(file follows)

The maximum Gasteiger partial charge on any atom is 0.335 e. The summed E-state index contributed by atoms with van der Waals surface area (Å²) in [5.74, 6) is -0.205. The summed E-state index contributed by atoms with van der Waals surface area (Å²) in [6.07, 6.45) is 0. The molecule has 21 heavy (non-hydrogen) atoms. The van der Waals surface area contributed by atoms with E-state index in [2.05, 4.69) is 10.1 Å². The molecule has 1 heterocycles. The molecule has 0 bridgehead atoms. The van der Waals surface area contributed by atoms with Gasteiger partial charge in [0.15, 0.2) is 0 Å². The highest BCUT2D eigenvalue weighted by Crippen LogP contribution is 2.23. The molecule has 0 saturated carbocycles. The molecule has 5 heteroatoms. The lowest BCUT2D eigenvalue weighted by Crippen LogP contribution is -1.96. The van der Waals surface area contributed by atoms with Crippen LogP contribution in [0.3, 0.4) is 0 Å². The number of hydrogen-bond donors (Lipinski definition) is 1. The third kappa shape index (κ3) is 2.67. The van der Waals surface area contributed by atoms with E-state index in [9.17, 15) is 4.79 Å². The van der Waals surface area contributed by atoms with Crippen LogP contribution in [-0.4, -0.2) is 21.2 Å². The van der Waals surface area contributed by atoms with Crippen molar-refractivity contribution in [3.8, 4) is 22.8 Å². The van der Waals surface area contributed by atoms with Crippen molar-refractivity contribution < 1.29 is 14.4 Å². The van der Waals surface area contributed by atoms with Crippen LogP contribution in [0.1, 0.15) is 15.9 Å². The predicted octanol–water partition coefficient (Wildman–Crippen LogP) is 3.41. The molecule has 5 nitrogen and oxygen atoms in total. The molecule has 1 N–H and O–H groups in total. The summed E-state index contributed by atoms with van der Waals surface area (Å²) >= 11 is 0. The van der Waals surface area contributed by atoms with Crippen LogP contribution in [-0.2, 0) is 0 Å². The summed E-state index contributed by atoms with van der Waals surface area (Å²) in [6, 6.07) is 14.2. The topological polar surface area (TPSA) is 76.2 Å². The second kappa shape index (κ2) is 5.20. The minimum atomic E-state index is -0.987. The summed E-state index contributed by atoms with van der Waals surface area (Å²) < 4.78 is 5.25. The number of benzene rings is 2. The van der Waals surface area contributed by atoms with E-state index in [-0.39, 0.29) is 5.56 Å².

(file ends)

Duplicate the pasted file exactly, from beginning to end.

The maximum Gasteiger partial charge on any atom is 0.335 e. The summed E-state index contributed by atoms with van der Waals surface area (Å²) in [5.74, 6) is -0.205. The summed E-state index contributed by atoms with van der Waals surface area (Å²) in [6.07, 6.45) is 0. The molecule has 21 heavy (non-hydrogen) atoms. The van der Waals surface area contributed by atoms with E-state index in [2.05, 4.69) is 10.1 Å². The molecule has 1 heterocycles. The molecule has 0 bridgehead atoms. The van der Waals surface area contributed by atoms with Gasteiger partial charge in [0.15, 0.2) is 0 Å². The highest BCUT2D eigenvalue weighted by Crippen LogP contribution is 2.23. The molecule has 0 saturated carbocycles. The molecule has 5 heteroatoms. The lowest BCUT2D eigenvalue weighted by Crippen LogP contribution is -1.96. The van der Waals surface area contributed by atoms with Crippen LogP contribution in [0.3, 0.4) is 0 Å². The number of hydrogen-bond donors (Lipinski definition) is 1. The third kappa shape index (κ3) is 2.67. The van der Waals surface area contributed by atoms with E-state index in [9.17, 15) is 4.79 Å². The van der Waals surface area contributed by atoms with Crippen LogP contribution in [-0.4, -0.2) is 21.2 Å². The van der Waals surface area contributed by atoms with Crippen molar-refractivity contribution in [3.8, 4) is 22.8 Å². The van der Waals surface area contributed by atoms with Crippen molar-refractivity contribution < 1.29 is 14.4 Å². The van der Waals surface area contributed by atoms with Crippen LogP contribution in [0.1, 0.15) is 15.9 Å². The predicted octanol–water partition coefficient (Wildman–Crippen LogP) is 3.41. The molecule has 5 nitrogen and oxygen atoms in total. The molecule has 1 N–H and O–H groups in total. The summed E-state index contributed by atoms with van der Waals surface area (Å²) >= 11 is 0. The van der Waals surface area contributed by atoms with Crippen LogP contribution in [-0.2, 0) is 0 Å². The summed E-state index contributed by atoms with van der Waals surface area (Å²) in [6, 6.07) is 14.2. The topological polar surface area (TPSA) is 76.2 Å². The second kappa shape index (κ2) is 5.20. The minimum atomic E-state index is -0.987. The summed E-state index contributed by atoms with van der Waals surface area (Å²) < 4.78 is 5.25. The number of benzene rings is 2. The van der Waals surface area contributed by atoms with E-state index in [-0.39, 0.29) is 5.56 Å².